Instabilities in an increasingly multipolar world : “Domestic pressures are denting both the appetite and the ability of advanced economies to maintain that authority on the global stage. Large emerging-market countries are keen to play a significant role but are struggling to reconcile rapid economic growth, domestic social change and complex political reform. At the same time, global multilateral institutions are finding it hard to achieve consensus, and thus concerted action, on critical matters due to the proliferation of assertive, discordant voices. [The chart] shows how the failure of global governance is connected with other risks.” (p 27)
Generation lost highlights the connections between unemployment, fiscal crises, political and social instability, income disparity and global governance failure — much the same risks that were identified above.
The focus on young people is worth quoting in full: “Around the world, the generation coming of age in the 2010s is most affected by the legacy of the financial crisis and slow economic growth. In many countries, dramatically high unemployment is frustrating young people’s efforts to earn, generate savings, gain preferential experience and build careers. Traditional higher education is even more expensive and its payoff more doubtful. These issues need to be addressed inclusively on local, national and global levels to minimize the risks of a breakdown in social cohesion and enduring loss of human and economic potential.
In general, the mentality of this generation is realistic, adaptive and versatile. Smart technology and social media provide new ways to quickly connect, build communities, voice opinions and exert political pressure. This generation of digital natives is full of ambition to make the world a better place, yet feels disconnected from traditional politics and government – a combination which presents both a challenge and an opportunity in addressing global risks.” (p 33)
Importantly, Global Risks 2014 shows a separate chart for both under-30s and women respondents (as noted previously 21.8% and 27.7% of the total number of respondents, respectively). These groups were considerably more concerned about global risks than older people and males.
The gender difference is highly significant (p 18). Women rated the highest impact to come from water crises with a score as high as 6.2 on the seven-point scale. They rated climate change second (5.9) followed by biodiversity loss/ecosystem collapse and unemployment/underemployment (both about 5.7), extreme weather events (5.6), fiscal crises (5.5), income disparity (5.3), political and social instability (5.2). These eight risks were all rated above five by the women.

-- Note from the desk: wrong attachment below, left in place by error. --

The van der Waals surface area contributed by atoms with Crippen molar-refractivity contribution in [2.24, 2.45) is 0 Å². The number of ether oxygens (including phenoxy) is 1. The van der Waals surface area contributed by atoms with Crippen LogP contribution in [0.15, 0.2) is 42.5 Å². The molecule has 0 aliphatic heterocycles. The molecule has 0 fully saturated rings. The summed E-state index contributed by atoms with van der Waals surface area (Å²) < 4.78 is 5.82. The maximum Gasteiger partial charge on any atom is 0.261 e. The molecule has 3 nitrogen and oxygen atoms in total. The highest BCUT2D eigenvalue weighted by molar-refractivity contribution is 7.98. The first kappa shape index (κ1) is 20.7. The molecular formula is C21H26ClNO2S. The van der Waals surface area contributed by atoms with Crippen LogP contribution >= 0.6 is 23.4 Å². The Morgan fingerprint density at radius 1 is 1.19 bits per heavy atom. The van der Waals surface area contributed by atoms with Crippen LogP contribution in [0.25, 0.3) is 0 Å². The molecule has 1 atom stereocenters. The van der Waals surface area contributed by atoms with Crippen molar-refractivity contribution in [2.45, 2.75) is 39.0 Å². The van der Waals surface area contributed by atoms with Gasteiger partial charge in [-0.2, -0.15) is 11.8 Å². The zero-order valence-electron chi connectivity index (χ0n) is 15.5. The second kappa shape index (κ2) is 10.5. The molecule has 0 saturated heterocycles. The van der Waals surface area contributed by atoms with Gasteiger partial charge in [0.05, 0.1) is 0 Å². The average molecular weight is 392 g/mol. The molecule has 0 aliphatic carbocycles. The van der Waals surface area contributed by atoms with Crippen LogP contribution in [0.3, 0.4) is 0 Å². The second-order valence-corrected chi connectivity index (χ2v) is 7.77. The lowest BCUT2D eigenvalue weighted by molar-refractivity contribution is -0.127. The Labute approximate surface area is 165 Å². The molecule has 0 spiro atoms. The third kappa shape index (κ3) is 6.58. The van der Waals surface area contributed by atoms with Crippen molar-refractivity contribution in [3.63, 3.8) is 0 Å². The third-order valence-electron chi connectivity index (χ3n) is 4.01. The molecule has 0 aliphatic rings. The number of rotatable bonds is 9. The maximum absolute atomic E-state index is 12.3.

The comparable scores for males were water crises 4.7 (the largest gender difference with women averaging 6.2), climate change just below 5.0 (almost a full point on the seven-point scale less than females), biodiversity loss and ecosystem collapse 4.6 (more than a full point below the finding for females), unemployment 4.8, extreme weather events 4.7 (almost a point lower than the average for females), fiscal crises 5.3, income disparity 4.7, and political and social instability 4.6.
Females saw every one of the 31 identified global risks as more serious than the males did. Males came close in only three cases: pandemics and weapons of mass destruction about a percentage point and the technological risk of critical information infrastructure breakdown about two percentage points. The observation for pandemics doesn’t quite fit what one might expect and a larger difference might show in the next survey given the coincident timing of the 2014-15 survey and the growing perception of the Ebola epidemic. Among the eight major risks all scoring above five for females, only one, fiscal crises, scored above five among males, though climate change came close. Women generally rated environmental and societal risks much more seriously than males.
There are also considerable differences between people under 30 and 30-plus. For each of the 31 global risks the younger respondents saw the greater threat (p 19). Of the eight scoring five or more, water crises led among the under-30s with a score of 5.9, followed by fiscal risks (5.6), unemployment/underemployment, climate change and biodiversity loss/ecosystem collapse (each 5.5), extreme weather events (5.4), weapons of mass destruction (5.2, but likelihood considered relatively low), and failure of financial mechanism or institution (5.0).
People aged 30 or more scored the impact of water crises at just below 5.0, fiscal crises at 5.3 (the highest score among the 31 global risks for this group though still below the 5.6 for under-30s), unemployment and underemployment just below 5.0, climate change 5.1, biodiversity loss and ecosystem collapse much lower than the younger group at 4.7, extreme weather events 4.6 (ditto), weapons of mass destruction again low likelihood but impact scoring 4.6, and failure of financial mechanism or institution 4.6.
The picture may be marginally less clear than for the genders, but the environmental scores are still significantly more pessimistic among the under-30s. Unemployment and underemployment are also matters of high concern with the group of younger people, who are close enough in age to be highly conscious of youth unemployment, though presumably reasonably safely employed themselves.
Hans Hoegh-Guldberg. Entered on Knowledge Base 17 October 2014. Revised 9 November 2014 after developing updated music sector scenario model.